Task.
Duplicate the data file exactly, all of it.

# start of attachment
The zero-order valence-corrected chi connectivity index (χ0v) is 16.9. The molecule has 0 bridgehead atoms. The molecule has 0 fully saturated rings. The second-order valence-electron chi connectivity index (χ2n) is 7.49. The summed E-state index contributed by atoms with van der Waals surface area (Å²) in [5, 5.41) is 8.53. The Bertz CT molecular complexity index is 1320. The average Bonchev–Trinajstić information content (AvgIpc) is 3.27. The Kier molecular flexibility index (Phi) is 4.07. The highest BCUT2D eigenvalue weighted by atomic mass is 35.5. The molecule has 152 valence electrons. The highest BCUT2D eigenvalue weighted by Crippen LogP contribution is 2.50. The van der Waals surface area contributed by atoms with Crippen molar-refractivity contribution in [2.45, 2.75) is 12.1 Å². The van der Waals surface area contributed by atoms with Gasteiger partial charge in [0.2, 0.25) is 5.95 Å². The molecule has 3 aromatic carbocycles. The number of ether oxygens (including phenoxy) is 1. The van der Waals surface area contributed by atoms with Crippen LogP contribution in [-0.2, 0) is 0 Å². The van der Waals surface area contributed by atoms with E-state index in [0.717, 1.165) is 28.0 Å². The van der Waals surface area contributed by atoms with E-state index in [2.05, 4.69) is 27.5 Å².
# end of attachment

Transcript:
The zero-order valence-corrected chi connectivity index (χ0v) is 16.9. The molecule has 0 bridgehead atoms. The molecule has 0 fully saturated rings. The second-order valence-electron chi connectivity index (χ2n) is 7.49. The summed E-state index contributed by atoms with van der Waals surface area (Å²) in [5, 5.41) is 8.53. The Bertz CT molecular complexity index is 1320. The average Bonchev–Trinajstić information content (AvgIpc) is 3.27. The Kier molecular flexibility index (Phi) is 4.07. The highest BCUT2D eigenvalue weighted by atomic mass is 35.5. The molecule has 152 valence electrons. The highest BCUT2D eigenvalue weighted by Crippen LogP contribution is 2.50. The van der Waals surface area contributed by atoms with Crippen molar-refractivity contribution in [2.45, 2.75) is 12.1 Å². The van der Waals surface area contributed by atoms with Gasteiger partial charge in [0.2, 0.25) is 5.95 Å². The molecule has 3 aromatic carbocycles. The number of ether oxygens (including phenoxy) is 1. The van der Waals surface area contributed by atoms with Crippen LogP contribution in [-0.2, 0) is 0 Å². The van der Waals surface area contributed by atoms with E-state index in [0.717, 1.165) is 28.0 Å². The van der Waals surface area contributed by atoms with E-state index in [2.05, 4.69) is 27.5 Å².